Saturday 17th September, 2016. Chair: TBC Brianna Elyse Robertson-Kirkland: Venanzio Rauzzini (1746 – 1810) and his female operatic students. Judith Page: Austen and Shakespeare: Mansfield Park, Shylock, and the ‘exquisite acting’ of Edmund Kean. Lucy Gent: What is becoming in Mansfield Park? Jane Austen and Cicero’s De Officiis.
Saturday 19th November, 2016. Chair: TBC Valerie Schutte: Celebrating the 500th Birthday of Queen Mary I in Manuscript Images. Emma Newport: Interplay and Interpretation: Lady Banks’s “Dairy Book” and the collection and collation of Chinese Porcelain. Chrisy Dennis: “We were born to grace society: but not to be its slaves”: Chivalry and Revolution in Mary Robinson’s Hubert de Sevrac, A Romance of the Eighteenth Century (1796).
Saturday 21st January, 2017. Chair: Lois Chaber Charlotte Young: “Our Wives you find at Goldsmiths Hall”: Women and sequestration during the English Civil War. Helen Draper: Mary Beale and the Performance of Friendship. Mascha Hansen: Beyond Marriage: Envisioning the Future in Women’s Writings, 1660-1830.
Saturday 18th March, 2017 (works in progress). Chair: TBC Madeleine Pelling: “That Noble Possessor”: The Pursuit of Virtuous Knowledge and its Materials in the Collection of Margaret Cavendish Bentinck, Duchess of Portland (1715-1785). Erica Buurman: Almack’s ballroom and the introduction of European dances. Angela Escott: Hannah Cowley’s “dramatic talents” employed in her epic poem of the Napoleonic Wars, The Siege of Acre (1801).
For further information, see our seminars page, or contact the organiser Carolyn D. Williams. To join the WSG, see our membership page.
This year the WSG’s annual outing was to the Geffrye Museum. WSG member Miriam Al Jamil writes about the day:
“This year our group visit was to the Geffrye Museum, coming close on the heels of our workshop. So from discussions centring on the public voice increasingly claimed by women we turned to the traditional private sphere of domestic spaces. The museum occupies a modest almshouse building which opened for pensioners of the Ironmongers Company in 1714. It was built by the wealthy merchant Sir Robert Geffrye, and rooms in a side wing of the museum have been restored to display the accommodation offered to pensioners until the early twentieth-century. The emphasis was on cleanliness, godliness (regular attendance at the small chapel was compulsory), but also on a degree of comfort and stability. As a ‘Museum of the Home’ there is an emphasis on the variety and development of material culture from the seventeenth century onwards. The personal items included in the reconstructed pensioners’ rooms are the first examples we saw of the carefully displayed objects that characterise the Geffrye’s approach to historical engagement.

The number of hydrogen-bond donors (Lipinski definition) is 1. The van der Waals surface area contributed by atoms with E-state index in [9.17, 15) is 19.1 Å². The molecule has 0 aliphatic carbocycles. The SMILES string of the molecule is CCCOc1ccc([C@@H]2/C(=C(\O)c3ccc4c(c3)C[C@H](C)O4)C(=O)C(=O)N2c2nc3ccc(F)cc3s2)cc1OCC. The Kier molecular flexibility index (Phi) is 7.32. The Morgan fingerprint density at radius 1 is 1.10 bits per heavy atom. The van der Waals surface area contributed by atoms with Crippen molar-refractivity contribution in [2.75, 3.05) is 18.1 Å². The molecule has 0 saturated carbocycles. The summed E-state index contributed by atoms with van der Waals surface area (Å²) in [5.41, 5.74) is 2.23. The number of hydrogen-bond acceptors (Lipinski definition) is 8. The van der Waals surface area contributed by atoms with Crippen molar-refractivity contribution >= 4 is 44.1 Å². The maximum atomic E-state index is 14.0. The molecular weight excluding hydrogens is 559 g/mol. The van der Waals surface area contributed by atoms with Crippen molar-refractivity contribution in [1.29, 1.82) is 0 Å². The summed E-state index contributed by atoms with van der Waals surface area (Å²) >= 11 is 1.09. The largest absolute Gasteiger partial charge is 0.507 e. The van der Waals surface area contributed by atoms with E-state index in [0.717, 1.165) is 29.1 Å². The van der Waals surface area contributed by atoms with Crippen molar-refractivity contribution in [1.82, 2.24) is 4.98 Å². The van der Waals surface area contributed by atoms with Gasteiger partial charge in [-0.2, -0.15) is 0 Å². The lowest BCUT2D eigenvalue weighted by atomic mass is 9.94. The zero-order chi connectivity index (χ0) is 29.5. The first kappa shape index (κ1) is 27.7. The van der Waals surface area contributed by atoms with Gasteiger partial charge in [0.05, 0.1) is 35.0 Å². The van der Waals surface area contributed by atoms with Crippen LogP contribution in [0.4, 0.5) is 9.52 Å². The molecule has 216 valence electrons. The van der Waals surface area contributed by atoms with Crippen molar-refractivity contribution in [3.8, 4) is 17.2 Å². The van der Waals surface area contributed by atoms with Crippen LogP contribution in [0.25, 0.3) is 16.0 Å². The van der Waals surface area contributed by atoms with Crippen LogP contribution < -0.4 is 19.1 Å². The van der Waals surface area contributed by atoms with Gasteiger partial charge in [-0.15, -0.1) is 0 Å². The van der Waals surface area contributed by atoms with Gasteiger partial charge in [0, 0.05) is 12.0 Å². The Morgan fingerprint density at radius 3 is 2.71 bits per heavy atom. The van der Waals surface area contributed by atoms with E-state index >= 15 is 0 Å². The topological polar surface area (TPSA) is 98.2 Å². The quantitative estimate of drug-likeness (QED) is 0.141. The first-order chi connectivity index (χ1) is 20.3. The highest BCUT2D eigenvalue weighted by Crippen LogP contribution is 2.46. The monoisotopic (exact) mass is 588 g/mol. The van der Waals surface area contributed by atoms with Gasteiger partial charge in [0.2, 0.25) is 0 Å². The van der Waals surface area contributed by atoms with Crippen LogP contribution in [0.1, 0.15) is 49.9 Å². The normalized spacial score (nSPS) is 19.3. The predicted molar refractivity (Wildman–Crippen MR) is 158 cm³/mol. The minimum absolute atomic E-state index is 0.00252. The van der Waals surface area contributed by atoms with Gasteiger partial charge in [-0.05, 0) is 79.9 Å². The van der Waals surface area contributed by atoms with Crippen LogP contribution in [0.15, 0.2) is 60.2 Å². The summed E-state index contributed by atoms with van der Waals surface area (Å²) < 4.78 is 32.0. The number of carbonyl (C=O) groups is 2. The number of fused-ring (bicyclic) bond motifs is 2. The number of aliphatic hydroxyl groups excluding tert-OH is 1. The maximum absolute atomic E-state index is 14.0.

The main gallery conducts us through an enfilade series of period room settings beginning with 1630 and concluding in 1998. Although our visit mirrors the experience of progressing through the rooms in stately homes the emphasis is specifically on middle class life and culture. Informative displays of materials and construction, the trades and markets supplying necessities and luxuries are well presented introductions to each room. We are encouraged to imagine that the residents have just slipped out and we are thus voyeurs encountering the possessions that defined a family’s status and interests at particular points in time.
Arrangements and contacts made by WSG members Angela Escott and Marion Durnin meant that archivists had prepared a selection of books, documents and objects from the archive as part of our visit. This was certainly a highlight and I am sure will encourage further exploration by WSG researchers. The archive focuses on domestic material, mainly from London, and with an inevitable accent on women’s history. There is a fine collection of cookery and medical recipe books, household accounts and diaries, prints and manuals. A small chest of drawers with a pencilled note indicating that it was made for a woman in 1728 has rare provenance, as does a japanned corner cupboard of around 1750 with the japanner’s stamp inscribed. The museum keeps a selection of shipwreck porcelain tea ware, complete with barnacles, to demonstrate what might have been kept in the cupboard. These pieces could be handled, and are among resources available for a variety of educational programmes.
Our trip concluded with WSG member Helen Draper’s fascinating insight into the life and work of her research subject, the artist Mary Beale. Beale’s self-portrait with her husband and son of about 1660 is her first known painting and it was a treat to have the opportunity to examine and discuss it. The possibility that the artist had depicted herself in late pregnancy was of particular interest. Helen showed us sketches related to the work, and placed it within the context of Beale’s career. Our trip provided much food for thought as I am sure everyone who attended would agree. Many thanks are due to the organisers for such a pleasant and stimulating day!”
WSG member Helen Draper will be writing more about the artist Mary Beale in a forthcoming blog post.